Posted by B. Preston at 09:44 PM | Comments (0) | TrackBack

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JOHNNY BIN WALKER won't get the death penalty, for now anyway. And he's being charged in a civilian, rather than military, court. After all the sound and fury about military tribunals, I hope somebody faces charges in the dang things.
Posted by B. Preston at 09:38 PM | Comments (0) | TrackBack

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Kevin Holtsberry, editor and blogger of Ideas etc. comes through with a pretty cogent rant regarding what it's like to be a believing, practicing Christian in the post-9-11 world. Like Kevin, I cringe when Pat Robertson and Jerry Falwell open their mouths, knowing that nothing good can come of their speech. Also like Kevin, I'm fed up with the ACLU et al demonizing all serious Christians by lumping us in with the Islamo-fascists of the world. For the record, Christians tend to be among the first to fight against fascists, while the ninnies on the extremes natter on about "root causes" and other such thumb-sucking nonsense. The sooner we all realize that, the better off we all will be.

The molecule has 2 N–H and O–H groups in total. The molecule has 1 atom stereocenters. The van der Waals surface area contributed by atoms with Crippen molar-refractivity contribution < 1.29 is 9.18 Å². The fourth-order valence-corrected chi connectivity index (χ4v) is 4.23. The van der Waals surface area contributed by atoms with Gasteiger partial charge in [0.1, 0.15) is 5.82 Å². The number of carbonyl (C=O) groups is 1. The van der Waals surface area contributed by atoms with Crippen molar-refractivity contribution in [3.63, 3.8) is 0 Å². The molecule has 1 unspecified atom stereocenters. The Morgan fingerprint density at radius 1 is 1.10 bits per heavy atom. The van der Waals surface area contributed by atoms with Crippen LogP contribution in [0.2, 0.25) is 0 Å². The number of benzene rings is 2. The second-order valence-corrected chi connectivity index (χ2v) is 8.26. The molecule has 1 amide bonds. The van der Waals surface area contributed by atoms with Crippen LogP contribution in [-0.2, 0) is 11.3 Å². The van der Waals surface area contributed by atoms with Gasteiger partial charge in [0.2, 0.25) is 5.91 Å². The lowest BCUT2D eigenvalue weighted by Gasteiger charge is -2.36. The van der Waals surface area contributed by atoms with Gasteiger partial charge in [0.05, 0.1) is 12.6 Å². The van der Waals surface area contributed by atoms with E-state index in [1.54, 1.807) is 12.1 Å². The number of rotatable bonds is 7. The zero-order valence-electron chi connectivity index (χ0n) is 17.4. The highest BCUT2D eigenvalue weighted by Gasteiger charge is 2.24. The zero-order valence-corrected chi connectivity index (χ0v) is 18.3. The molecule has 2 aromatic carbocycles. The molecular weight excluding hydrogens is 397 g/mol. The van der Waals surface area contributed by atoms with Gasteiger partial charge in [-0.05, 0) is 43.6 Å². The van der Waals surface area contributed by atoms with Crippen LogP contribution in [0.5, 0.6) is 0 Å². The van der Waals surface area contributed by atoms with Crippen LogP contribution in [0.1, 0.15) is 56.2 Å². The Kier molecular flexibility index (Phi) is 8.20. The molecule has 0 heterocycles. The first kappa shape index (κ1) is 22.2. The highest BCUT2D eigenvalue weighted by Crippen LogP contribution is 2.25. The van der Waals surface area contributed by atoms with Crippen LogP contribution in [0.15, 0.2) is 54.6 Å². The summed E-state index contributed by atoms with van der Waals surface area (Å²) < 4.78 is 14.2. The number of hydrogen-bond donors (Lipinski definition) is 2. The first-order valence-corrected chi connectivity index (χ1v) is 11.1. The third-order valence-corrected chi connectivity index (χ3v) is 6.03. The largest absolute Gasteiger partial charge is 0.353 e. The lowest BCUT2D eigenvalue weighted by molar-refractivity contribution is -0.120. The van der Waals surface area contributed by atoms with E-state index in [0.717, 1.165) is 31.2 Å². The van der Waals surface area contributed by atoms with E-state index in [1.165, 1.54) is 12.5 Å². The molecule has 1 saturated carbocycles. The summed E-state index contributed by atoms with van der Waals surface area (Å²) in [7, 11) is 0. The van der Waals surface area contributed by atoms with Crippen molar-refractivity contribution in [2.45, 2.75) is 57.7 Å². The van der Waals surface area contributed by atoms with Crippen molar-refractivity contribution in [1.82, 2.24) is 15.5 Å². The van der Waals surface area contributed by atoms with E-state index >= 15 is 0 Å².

What most libs miss is that they're often just as fundamentalistic and intolerant as any Christian fundamentalist can ever be--they're just operating from a different playbook. Listen to a lib talk about the "religious right," or "fundamentalists" or Christians, and substitute any of today's racial slurs in place of the religious group being slimed. That's intolerance, a brand of which I encounter nearly every day here in the Baltimore-DC area. But it's a pc version of intolerance, at least to that segment of the populace. They have the proverbial log in their own eyes while trying to remove the speck from ours.

All of this started when Jeff Jarvis wrote a silly screed about the "myth" of media bias. Jeff, all I can say is open your eyes. When two people on opposite sides of an issue are invited to debate on CNN or elsewhere, watch how they're identified. Nine times out of ten, the conservative will be labelled as such, while the lib will get a generic label. More often than not, the conservative will be outnumbered at least two-to-one on such "debate" shows, and the host/moderator will usually spin the nastiest questions toward the lone conservative while softballing the libs. In print, lib point of views are often passed off as canon, while conservative views are either left out or distorted.